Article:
Marin IJ Readers Forum July 18, 2022 – Marin Independent Journal

Caring parents should have a say in the curriculum

I think Marin Voice’s recently published commentary by Mark Phillips (“For provocative educational issues, complex answers are needed”, July 11) was well written and defined some issues well.

However, I disagree with him on one point. This involves Phillips’ statement on teaching American history. “Select the most qualified teachers,” he wrote. “Parents should have no say in determining the curriculum.”

Who determines the most qualified teachers? Teachers are the product of a higher education system loaded with politics and fads. Some examples from the recent course include “new math” and “reading whole words”. These are or have been questionable teaching methods, nevertheless, they were taught in order to “qualify” the teachers.

Thoughtful parents are those who see that the results of the program are wrong. From my point of view, parents add a certain value in determining the program as well as in the evaluation of teachers.

—Nick Clark, San Rafael

Organize Starbucks employee support

Starbucks coffee workers at Mill Valley’s Strawberry Village mall lost an application to join the Western States Service Employees International Union by a vote (“Union Effort Fails at Mill Valley’s Strawberry Starbucks,” June 11) . After reading the details of the vote, I believe the circumstances surrounding the outcome are circumspect. Nonetheless, Ella Clark, the 17-year-old barista who initiated the vote and led the campaign, worked very hard to organize the employees for a successful outcome.

In December, Starbucks stores across the country began to unionize to raise starting salaries for baristas, extra pay when the store is short-staffed, advice on credit and debit cards, and a voice on issues such as whether or not to allow mobile orders during a rush or understaffed.

So far, employees at seven Starbucks in California have unionized. More than 100 Starbucks in 25 states have unionized and more are in the process. The momentum is building.

I encourage everyone to join our local groups Freedom Singers and Mill Valley Seniors For Peace when they lead the public on July 22 at 5:15 p.m. in a demonstration in support of Strawberry Starbucks employees. We will meet at Starbucks at 45 Camino Alto in Mill Valley. We plan to sing three widely known union songs to support their efforts and bring some solidarity to their actions: “Solidarity Forever” (1920); “Joe Hill” (1936) and “The Union Maid” (1940). Bands will lead the way and anyone who wishes to join the event is encouraged to sing along.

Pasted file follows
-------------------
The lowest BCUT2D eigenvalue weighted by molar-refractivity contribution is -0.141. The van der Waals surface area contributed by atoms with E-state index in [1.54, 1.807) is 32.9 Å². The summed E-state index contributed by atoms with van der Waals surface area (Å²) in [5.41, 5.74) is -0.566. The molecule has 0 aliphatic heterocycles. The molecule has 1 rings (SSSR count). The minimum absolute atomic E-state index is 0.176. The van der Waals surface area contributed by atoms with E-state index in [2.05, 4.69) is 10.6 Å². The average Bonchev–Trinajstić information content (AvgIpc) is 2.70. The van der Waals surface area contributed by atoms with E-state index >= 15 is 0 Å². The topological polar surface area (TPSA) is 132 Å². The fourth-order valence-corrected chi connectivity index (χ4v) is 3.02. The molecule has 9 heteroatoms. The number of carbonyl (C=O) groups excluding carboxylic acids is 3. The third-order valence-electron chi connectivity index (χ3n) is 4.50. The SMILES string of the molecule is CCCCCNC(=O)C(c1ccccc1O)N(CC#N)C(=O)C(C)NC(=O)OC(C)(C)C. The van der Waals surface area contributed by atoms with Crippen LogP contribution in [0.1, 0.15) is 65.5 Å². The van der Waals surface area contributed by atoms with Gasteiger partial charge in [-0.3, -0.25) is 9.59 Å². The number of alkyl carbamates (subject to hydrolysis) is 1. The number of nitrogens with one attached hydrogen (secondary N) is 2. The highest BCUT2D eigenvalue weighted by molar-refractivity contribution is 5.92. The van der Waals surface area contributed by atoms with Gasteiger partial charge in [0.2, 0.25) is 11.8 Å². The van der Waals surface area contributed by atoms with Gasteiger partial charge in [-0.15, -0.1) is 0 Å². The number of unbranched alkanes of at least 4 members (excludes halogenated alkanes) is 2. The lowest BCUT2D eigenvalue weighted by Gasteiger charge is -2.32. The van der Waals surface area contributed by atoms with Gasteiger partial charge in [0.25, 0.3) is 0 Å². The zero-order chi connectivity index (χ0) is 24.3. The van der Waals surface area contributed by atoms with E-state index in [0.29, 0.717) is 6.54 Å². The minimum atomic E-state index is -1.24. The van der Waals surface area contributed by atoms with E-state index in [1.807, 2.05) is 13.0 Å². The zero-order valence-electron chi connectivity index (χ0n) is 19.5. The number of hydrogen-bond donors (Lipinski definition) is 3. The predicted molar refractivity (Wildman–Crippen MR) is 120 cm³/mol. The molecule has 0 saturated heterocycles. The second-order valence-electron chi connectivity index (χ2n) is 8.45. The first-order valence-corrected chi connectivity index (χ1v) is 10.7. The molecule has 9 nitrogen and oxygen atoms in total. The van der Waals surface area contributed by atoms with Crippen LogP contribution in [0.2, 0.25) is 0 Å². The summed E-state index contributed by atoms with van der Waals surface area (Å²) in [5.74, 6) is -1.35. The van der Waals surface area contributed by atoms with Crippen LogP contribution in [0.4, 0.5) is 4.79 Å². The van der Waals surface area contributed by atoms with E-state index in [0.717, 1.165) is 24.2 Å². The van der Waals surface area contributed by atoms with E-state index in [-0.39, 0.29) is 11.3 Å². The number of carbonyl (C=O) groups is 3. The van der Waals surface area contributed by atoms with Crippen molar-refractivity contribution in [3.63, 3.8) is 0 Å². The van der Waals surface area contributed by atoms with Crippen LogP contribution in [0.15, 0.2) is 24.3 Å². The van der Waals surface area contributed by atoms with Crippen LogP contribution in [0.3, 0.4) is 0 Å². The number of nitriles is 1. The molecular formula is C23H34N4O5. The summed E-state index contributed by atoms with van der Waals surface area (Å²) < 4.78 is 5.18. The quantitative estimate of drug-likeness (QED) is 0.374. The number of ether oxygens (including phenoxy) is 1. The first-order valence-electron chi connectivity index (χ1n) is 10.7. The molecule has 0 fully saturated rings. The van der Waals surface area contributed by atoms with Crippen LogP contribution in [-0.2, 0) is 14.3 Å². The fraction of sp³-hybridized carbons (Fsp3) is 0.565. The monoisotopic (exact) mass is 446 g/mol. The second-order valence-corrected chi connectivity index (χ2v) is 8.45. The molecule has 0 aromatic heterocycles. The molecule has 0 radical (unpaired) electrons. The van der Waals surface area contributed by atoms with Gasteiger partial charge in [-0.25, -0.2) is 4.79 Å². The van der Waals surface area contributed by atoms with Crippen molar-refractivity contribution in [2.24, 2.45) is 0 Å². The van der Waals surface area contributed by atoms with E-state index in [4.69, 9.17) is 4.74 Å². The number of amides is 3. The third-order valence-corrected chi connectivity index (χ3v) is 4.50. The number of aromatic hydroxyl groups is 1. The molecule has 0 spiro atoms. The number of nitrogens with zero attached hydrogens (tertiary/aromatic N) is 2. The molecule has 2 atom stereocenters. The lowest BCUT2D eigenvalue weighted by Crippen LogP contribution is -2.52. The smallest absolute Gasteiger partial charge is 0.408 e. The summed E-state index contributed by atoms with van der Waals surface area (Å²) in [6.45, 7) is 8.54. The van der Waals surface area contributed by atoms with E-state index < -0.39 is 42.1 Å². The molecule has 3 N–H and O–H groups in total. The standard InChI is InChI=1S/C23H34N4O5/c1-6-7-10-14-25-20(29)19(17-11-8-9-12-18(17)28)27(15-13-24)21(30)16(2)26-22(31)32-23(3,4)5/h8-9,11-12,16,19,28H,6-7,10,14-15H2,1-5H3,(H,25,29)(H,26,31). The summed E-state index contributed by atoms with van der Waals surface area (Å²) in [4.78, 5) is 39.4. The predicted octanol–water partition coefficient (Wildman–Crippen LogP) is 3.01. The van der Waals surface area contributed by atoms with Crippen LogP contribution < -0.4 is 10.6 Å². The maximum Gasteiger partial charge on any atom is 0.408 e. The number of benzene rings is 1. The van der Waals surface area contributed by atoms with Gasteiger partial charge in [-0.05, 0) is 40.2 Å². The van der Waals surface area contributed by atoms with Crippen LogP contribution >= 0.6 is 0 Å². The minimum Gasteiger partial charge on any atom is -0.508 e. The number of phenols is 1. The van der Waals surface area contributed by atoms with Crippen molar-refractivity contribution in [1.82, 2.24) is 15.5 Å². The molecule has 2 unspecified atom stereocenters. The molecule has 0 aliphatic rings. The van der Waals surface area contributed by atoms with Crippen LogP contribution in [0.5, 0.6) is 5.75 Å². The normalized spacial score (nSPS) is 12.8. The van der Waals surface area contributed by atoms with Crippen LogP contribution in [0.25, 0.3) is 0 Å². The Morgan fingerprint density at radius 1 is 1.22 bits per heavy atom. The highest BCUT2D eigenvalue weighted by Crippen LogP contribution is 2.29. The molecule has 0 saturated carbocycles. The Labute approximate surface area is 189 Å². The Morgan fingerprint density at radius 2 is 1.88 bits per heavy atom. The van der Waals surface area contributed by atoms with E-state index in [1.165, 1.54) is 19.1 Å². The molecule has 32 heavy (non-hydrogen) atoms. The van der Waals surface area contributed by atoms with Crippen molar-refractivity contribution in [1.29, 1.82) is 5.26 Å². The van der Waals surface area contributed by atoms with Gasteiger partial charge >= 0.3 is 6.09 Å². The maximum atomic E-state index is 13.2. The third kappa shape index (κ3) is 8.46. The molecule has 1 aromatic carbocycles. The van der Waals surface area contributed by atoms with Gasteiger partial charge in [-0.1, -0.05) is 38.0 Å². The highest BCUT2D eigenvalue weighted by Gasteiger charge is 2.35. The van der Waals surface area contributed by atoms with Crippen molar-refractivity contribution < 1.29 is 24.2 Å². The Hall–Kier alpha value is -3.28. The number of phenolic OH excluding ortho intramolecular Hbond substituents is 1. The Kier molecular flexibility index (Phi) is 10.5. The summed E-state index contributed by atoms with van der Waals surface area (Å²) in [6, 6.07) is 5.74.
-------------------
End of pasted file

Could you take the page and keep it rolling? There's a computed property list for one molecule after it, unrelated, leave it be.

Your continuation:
Be at the forefront of employees seeking to speak out about their working conditions in our own Mill Valley. Express your forever solidarity support as we sing for those who make and serve our lattes every day.

—Deirdre Fennessy, Mill Valley

Appointment process, court size to be set

The recently published letter to the editor by Michael Hartnett implies that he and his fellow Republicans are dedicated to the Constitution and the Supreme Court. From my point of view, Republicans are simply dedicated to controlling the Supreme Court – democracy and the Constitution be damned.

When he was Majority Leader, Senate Minority Leader Mitch McConnell broke with long-standing precedent by denying a hearing to former President Barack Obama’s Supreme Court nominee, ostensibly because c t was a presidential election year. McConnell’s “majority” in the Senate was 42 million fewer Americans than the Democratic minority.

The role of the Senate, according to the United States Constitution, is to “advise and consent” on the President’s nominees for the Supreme Court. By denying Merrick Garland a hearing, McConnell violated the Constitution and the rights of the majority of Americans who voted for Obama.

Just four years later, McConnell reversed and slammed into President Donald Trump’s nominee. Amy Coney Barrett was endorsed just days before the 2020 presidential election and after millions of Americans had already cast their ballots.

Americans recognize that the current tribunal is a threat to democracy. He has a 36% approval rating. There is nothing sacrosanct about nine judges. Congress changed the number of people who sit on the court seven times. Adding four seats would bring the size of the court in line with the number of circuit courts and restore a necessary balance. Justice and democracy require an enlarged court.

—Ruth Dell, Tiburon

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